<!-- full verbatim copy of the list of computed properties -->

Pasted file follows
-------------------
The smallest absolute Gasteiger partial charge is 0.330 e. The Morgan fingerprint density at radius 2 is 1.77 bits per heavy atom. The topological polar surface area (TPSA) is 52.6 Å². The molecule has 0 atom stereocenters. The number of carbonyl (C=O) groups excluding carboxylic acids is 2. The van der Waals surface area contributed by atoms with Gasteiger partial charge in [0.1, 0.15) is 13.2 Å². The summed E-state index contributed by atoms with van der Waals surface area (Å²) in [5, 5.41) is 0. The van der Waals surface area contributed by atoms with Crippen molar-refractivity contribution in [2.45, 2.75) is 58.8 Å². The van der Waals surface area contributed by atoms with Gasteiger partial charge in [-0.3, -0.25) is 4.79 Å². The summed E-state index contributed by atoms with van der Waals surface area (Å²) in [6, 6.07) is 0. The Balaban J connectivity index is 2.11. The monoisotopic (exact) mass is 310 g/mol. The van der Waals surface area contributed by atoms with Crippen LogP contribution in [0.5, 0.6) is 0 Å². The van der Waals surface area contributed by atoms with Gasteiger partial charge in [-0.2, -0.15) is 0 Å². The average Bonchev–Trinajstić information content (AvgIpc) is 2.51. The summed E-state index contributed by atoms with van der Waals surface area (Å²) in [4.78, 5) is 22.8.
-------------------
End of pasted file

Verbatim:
The smallest absolute Gasteiger partial charge is 0.330 e. The Morgan fingerprint density at radius 2 is 1.77 bits per heavy atom. The topological polar surface area (TPSA) is 52.6 Å². The molecule has 0 atom stereocenters. The number of carbonyl (C=O) groups excluding carboxylic acids is 2. The van der Waals surface area contributed by atoms with Gasteiger partial charge in [0.1, 0.15) is 13.2 Å². The summed E-state index contributed by atoms with van der Waals surface area (Å²) in [5, 5.41) is 0. The van der Waals surface area contributed by atoms with Crippen molar-refractivity contribution in [2.45, 2.75) is 58.8 Å². The van der Waals surface area contributed by atoms with Gasteiger partial charge in [-0.3, -0.25) is 4.79 Å². The summed E-state index contributed by atoms with van der Waals surface area (Å²) in [6, 6.07) is 0. The Balaban J connectivity index is 2.11. The monoisotopic (exact) mass is 310 g/mol. The van der Waals surface area contributed by atoms with Crippen LogP contribution in [0.5, 0.6) is 0 Å². The van der Waals surface area contributed by atoms with Gasteiger partial charge in [-0.2, -0.15) is 0 Å². The average Bonchev–Trinajstić information content (AvgIpc) is 2.51. The summed E-state index contributed by atoms with van der Waals surface area (Å²) in [4.78, 5) is 22.8.